func addDataItemColumn(_ key: DataItem.CodingKeys) -> String {
    "ALTER TABLE \(tableName) ADD COLUMN \(key.rawValue) \(key.ddl)"

try migrateSchema(v: 2, ddl: addDataItemColumn(.title))
try migrateSchema(v: 3, ddl: addDataItemColumn(.created))
try migrateSchema(v: 4, ddl: addDataItemColumn(.modified))
try migrateSchema(v: 5, ddl: addDataItemColumn(.contents))
try migrateSchema(v: 6, ddl: addDataItemColumn(.rating))
try migrateSchema(v: 7, ddl: addDataItemColumn(.thumbnail))
// future migrations to follow…


As a thin layer over a SQLite connection, SkipSQL itself performs no locking or manages threads in any way. It is up to the application layer to set up reader/writer locks, or else just perform all the operations on one thread (e.g., using to enqueue operations from a Task).

The Sqlite guide on Locking And Concurrency can provide additional guidance.


SkipSQL speaks directly to the low-level SQLite3 C library that is included with all Darwin/iOS/Android operating systems. On Darwin/iOS, it communicates directly through Swift’s C bridging support. On Android, it uses the SkipFFI module to interact directly with the underlying sqlite installation on Android. (For performance and a consistent API, SkipSQL eschews Android’s android.database.sqlite Java wrapper, and uses JNA to directly access the SQLite C API.)

SQLite Versions

Since SkipSQL just uses the version of SQLite that is shipped with the platform, care should be taken when using recent SQLite features, such as the json function, which is new in SQLite 3.38, in which case it would raise an error on Android versions below 14.0 (API 34) and iOS versions below 16.0.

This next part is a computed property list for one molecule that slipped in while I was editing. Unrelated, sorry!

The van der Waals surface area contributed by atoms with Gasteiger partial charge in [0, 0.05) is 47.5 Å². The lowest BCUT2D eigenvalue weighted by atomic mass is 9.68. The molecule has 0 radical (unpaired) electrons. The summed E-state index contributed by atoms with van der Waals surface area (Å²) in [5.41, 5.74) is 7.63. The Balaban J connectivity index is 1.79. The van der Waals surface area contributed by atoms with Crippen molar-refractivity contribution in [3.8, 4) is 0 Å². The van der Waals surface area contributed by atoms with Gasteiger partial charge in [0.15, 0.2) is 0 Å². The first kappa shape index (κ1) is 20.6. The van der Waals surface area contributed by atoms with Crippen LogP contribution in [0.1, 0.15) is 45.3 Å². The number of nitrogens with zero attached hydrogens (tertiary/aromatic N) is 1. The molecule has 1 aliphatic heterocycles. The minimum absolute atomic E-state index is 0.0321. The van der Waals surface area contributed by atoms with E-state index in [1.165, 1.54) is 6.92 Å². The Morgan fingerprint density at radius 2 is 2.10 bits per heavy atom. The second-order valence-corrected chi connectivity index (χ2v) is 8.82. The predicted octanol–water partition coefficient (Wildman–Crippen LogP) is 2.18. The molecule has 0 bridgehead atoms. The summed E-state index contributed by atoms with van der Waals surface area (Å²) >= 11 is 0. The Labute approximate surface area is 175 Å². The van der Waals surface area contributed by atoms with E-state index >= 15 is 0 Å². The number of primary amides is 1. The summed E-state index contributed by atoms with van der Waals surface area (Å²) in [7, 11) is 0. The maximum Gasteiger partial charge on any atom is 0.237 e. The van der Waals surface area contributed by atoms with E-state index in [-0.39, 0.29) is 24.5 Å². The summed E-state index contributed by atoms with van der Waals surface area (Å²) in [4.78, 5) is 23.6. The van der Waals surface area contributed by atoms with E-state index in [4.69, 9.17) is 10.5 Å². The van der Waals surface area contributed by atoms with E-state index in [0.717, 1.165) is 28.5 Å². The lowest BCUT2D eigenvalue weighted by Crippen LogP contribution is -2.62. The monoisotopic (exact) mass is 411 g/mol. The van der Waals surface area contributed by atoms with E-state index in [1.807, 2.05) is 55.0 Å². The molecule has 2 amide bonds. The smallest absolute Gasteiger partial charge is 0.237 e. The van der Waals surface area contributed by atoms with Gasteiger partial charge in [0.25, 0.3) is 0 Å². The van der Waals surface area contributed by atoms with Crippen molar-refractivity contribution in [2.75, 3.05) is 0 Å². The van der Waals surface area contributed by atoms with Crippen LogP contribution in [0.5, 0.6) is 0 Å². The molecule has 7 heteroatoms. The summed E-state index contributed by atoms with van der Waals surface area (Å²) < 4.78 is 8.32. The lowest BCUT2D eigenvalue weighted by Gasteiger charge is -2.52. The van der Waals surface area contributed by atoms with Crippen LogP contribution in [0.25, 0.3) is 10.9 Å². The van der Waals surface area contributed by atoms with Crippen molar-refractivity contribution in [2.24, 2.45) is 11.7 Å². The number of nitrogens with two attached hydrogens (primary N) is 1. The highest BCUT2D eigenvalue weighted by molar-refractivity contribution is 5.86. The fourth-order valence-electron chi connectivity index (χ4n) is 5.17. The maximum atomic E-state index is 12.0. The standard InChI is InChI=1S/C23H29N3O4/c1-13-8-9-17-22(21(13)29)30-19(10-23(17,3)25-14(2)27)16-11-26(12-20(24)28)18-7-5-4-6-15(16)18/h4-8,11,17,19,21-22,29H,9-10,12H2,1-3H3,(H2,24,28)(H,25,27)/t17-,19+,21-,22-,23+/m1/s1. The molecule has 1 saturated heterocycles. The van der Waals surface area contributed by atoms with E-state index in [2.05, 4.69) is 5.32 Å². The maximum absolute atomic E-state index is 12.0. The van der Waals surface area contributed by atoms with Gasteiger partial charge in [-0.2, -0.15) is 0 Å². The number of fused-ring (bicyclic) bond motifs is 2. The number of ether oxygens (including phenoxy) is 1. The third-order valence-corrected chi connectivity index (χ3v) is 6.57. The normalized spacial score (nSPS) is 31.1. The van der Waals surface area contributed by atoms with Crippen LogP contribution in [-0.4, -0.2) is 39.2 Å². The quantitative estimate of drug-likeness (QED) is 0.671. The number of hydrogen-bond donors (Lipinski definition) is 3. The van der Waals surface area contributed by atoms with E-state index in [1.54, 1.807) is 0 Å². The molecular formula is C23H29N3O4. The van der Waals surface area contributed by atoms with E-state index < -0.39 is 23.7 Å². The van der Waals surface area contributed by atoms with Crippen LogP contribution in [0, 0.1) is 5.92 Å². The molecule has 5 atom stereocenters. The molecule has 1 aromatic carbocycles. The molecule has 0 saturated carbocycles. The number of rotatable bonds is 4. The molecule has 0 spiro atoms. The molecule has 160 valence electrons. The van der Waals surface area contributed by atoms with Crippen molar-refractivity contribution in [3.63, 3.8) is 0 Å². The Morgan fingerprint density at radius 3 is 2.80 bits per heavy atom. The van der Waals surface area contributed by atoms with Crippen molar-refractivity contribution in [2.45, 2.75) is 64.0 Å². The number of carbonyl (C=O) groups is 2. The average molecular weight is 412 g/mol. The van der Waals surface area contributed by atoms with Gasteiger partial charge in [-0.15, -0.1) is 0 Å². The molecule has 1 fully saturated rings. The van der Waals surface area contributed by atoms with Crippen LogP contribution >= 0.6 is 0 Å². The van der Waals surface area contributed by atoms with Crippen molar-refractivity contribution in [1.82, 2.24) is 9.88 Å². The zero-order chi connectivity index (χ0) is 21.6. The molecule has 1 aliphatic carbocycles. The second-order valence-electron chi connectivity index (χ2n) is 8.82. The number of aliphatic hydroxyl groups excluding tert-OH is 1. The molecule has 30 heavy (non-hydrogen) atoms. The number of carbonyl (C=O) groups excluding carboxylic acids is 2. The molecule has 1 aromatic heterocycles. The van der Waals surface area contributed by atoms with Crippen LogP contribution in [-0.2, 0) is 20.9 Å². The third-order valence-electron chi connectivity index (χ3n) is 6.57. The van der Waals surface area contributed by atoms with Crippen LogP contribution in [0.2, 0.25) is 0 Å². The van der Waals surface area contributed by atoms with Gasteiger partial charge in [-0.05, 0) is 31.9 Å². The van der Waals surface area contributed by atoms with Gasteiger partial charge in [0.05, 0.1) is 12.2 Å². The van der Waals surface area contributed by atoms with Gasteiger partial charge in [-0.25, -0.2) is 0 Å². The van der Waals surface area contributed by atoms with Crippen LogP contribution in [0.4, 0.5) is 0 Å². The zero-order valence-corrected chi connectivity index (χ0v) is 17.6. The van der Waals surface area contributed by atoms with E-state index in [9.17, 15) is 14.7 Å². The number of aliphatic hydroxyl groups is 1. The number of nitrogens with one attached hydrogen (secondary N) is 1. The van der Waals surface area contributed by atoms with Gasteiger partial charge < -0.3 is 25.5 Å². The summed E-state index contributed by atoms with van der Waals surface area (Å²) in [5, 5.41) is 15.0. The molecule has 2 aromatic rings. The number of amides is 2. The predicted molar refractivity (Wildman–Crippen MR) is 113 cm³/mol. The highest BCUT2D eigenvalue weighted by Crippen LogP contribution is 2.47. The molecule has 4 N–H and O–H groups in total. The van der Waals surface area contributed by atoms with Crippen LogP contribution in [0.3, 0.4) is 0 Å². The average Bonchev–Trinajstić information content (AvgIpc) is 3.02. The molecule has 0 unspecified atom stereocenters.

Be aware that some very useful SQL features may only have been added to more recent versions of SQLite, such as strict tables (added in 3.37). This may impact the Android API version you can deply back to, so be sure to test your code on the oldest available Android emulator and iOS simulator for your project.

Also be aware that the availability of some SQL features are contingent on the compile flags used to build the vendored sqlite implementation provided as part of the OS, such as SQLITE_ENABLE_JSON1 enabling the various json_ operations. In the case of Android, be aware that local Robolectric testing will be insufficient to identify any limitations resulting from sqlite compile flags, since local testing will use the local (i.e., macOS-vendored) version of SQLite. Testing against an Android emulator (or device) should be performed when developing new SQL operations.


iOS Version SQLite Version
13 3.28
14 3.32
15 3.36
16 3.39


Android API SQLite Version
9 (API 28) 3.22
10 (API 30) 3.28
11 (API 31) 3.32
12 (API 32) 3.32
13 (API 33) 3.32
14 (API 34) 3.39


This project is a Swift Package Manager module that uses the Skip plugin to transpile Swift into Kotlin.

Building the module requires that Skip be installed using Homebrew with brew install skiptools/skip/skip. This will also install the necessary build prerequisites: Kotlin, Gradle, and the Android build tools.


The module can be tested using the standard swift test command or by running the test target for the macOS destination in Xcode, which will run the Swift tests as well as the transpiled Kotlin JUnit tests in the Robolectric Android simulation environment.

Parity testing can be performed with skip test, which will output a table of the test results for both platforms.